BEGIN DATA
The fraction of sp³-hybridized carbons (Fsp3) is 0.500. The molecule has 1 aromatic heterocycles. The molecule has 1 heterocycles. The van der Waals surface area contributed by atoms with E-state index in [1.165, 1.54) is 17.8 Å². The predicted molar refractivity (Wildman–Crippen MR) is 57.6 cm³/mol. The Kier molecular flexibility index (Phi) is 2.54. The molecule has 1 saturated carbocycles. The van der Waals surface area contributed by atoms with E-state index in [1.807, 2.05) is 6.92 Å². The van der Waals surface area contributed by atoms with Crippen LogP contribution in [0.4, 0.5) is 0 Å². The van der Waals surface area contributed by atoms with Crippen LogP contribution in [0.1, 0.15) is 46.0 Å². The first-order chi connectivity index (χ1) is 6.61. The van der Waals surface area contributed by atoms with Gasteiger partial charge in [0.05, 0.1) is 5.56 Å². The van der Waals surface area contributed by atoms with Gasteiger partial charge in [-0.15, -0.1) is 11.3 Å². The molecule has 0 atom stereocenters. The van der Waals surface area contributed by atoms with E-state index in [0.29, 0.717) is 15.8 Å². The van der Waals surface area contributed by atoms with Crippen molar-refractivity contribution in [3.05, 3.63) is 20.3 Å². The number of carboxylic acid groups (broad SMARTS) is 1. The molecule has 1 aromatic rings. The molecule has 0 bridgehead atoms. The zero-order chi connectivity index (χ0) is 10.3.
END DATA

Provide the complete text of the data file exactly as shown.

The fraction of sp³-hybridized carbons (Fsp3) is 0.500. The molecule has 1 aromatic heterocycles. The molecule has 1 heterocycles. The van der Waals surface area contributed by atoms with E-state index in [1.165, 1.54) is 17.8 Å². The predicted molar refractivity (Wildman–Crippen MR) is 57.6 cm³/mol. The Kier molecular flexibility index (Phi) is 2.54. The molecule has 1 saturated carbocycles. The van der Waals surface area contributed by atoms with E-state index in [1.807, 2.05) is 6.92 Å². The van der Waals surface area contributed by atoms with Crippen LogP contribution in [0.4, 0.5) is 0 Å². The van der Waals surface area contributed by atoms with Crippen LogP contribution in [0.1, 0.15) is 46.0 Å². The first-order chi connectivity index (χ1) is 6.61. The van der Waals surface area contributed by atoms with Gasteiger partial charge in [0.05, 0.1) is 5.56 Å². The van der Waals surface area contributed by atoms with Gasteiger partial charge in [-0.15, -0.1) is 11.3 Å². The molecule has 0 atom stereocenters. The van der Waals surface area contributed by atoms with E-state index in [0.29, 0.717) is 15.8 Å². The van der Waals surface area contributed by atoms with Crippen molar-refractivity contribution in [3.05, 3.63) is 20.3 Å². The number of carboxylic acid groups (broad SMARTS) is 1. The molecule has 1 aromatic rings. The molecule has 0 bridgehead atoms. The zero-order chi connectivity index (χ0) is 10.3.